I do a lot of thinking before I trailer my ponies:
I take a ride in my trailer, to assess the rattles and noises that have happened over the year.
I check the air pressure in my tires.
I check my lights
I make sure, if it's hot out, that I open ALL the vents and the windows.
I make sure there is just enough sawdust to help me keep the floors clean.
There are other things I do when hauling my ponies:
I am mindful of where my trailer tires are behind my tow vehicle. By this I mean, I do not drive with the trailer tires on the rumble strips of the highway. One time, I followed a truck and trailer, full of horses, and he drove on the rumble strips for an hour and a half. I rolled down my windows to hear what the horses were hearing and it was DEAFENING. I don't know how he couldn't hear the cacophony of noise in his truck.
I am mindful of how fast I brake when I need to slow down.
I do not swerve.
I do not speed up quickly.
I corner very slowly and mindfully.
My trailer is 12 feet long x 5 feet high x 5 feet wide. I know when it's hot out my trailer is even hotter than the outside air, if we are not moving. If I have to be stopped, or parked I am aware of the minutes that are ticking by and how hot my ponies are getting. I will pull over and open the back door, sometimes even unload them and tie to them to side, rather than have them stand in the very hot trailer.
(I am looking into having my trailer painted and having the roof insulated in the hopes that a lighter color and insulation will help keep it a bit cooler in the summer time. I want to have it painted light blue and white... like a vintage car! It will be so adorable.)
I know that my trailer travels directly behind my Suburban. It is not wider than my tow vehicle. I followed another truck and trailer a few weeks ago and he came so close to bouncing his stock trailer off the guard rails every single time we had to pass them. I would slow down, and give him LOTS of space, as I didn't need trailer parts in the front of my vehicle. He was often driving with one side of his trailer on the shoulder, bouncing along behind his truck. Clearly he had no idea how wide his trailer was.
When slowing or speeding up, I do so slowly, so I don't bounce or jerk my ponies around in the trailer.
I do not swerve around as I drive down the road. I do all I can to drive slow enough that I can avoid things in the road without needing to slam on my brakes or swerve.
Driving slowly also ensures, if someone pulls out in front of me, a deer jumps out in the road, or someone abruptly changes their mind in front of me, I do not need to slam on my brakes. The last thing I want is to cause my ponies to fall and injure themselves in the trailer, due to my inability to mindfully slow down.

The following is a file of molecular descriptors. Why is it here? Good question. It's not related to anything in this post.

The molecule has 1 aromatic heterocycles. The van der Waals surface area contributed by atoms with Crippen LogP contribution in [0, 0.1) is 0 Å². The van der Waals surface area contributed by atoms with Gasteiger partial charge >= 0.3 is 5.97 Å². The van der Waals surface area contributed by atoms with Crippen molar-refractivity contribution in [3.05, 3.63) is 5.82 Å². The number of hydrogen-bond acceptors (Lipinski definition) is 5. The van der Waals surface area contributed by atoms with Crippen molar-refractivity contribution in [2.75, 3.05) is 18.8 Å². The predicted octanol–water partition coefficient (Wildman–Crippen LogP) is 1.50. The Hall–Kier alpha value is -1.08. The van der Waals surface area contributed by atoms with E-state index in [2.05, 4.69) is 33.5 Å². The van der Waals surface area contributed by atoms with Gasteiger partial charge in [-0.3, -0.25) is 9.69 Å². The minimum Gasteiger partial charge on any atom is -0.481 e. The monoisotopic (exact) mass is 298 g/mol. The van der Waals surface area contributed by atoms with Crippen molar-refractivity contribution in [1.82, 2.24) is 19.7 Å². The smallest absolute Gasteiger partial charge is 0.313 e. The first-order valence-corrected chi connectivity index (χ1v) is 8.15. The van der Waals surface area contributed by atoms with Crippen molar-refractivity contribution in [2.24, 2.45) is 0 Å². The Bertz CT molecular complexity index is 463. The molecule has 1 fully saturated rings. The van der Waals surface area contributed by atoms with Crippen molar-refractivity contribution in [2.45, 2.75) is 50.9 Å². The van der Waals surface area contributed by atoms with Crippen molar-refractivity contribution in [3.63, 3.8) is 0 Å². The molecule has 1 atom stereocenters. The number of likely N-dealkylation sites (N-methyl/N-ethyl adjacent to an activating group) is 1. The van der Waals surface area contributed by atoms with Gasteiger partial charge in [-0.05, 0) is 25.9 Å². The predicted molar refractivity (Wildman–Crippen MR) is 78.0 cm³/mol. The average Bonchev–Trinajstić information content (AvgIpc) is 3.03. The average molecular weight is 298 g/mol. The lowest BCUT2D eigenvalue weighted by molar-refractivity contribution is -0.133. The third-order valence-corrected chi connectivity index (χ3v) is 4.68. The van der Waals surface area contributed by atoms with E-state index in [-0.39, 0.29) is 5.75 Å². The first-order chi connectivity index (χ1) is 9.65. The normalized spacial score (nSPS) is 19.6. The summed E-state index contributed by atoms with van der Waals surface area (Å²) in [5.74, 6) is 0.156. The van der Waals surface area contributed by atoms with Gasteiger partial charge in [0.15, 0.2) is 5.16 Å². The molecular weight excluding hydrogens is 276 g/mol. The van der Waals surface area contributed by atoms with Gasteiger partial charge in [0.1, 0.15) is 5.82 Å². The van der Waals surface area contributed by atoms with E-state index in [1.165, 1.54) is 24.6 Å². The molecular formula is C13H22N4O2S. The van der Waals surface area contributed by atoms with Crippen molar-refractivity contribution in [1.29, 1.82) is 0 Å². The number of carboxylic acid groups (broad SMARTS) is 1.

Because I drive slow when I have my trailer hitched I had a note put on the back of my trailer:
I have found this little thank you actually really helps with tailgaters! It's pretty rare that someone rides my bumper any more. Acknowledging to those behind me that I know I am driving slow seems to be the thing they need to also drive more mindfully. When I can, I will pull over and allow other drivers to pass, especially when I am driving on gravel roads.
This leads me to - riding in your trailer once a year. It's actually amazing just how loud some of these trailers are. Especially when driving on a gravel road. Riding in your trailer helps you have a better understanding of what the pony is going through back there. In some cases, you can even use some foam or rubber pieces to shim up the areas that rattle the worst, such as the walls and the doors of the trailer. Sometimes, I will even use cardboard as shims, to help with the noise!
It blows my mind how many people can't easily load their horses or ponies in the trailer and they have no idea why this is. I can say, based on what I've observed on the road, following fellow horse owners and their trailers, it's not rocket science. Their animals won't load because the trailer is a torture chamber full of terror and rough handling.
Being mindful when trailering, can lead to a horse or pony that is happy to hop into the trailer, and go on an adventure with you!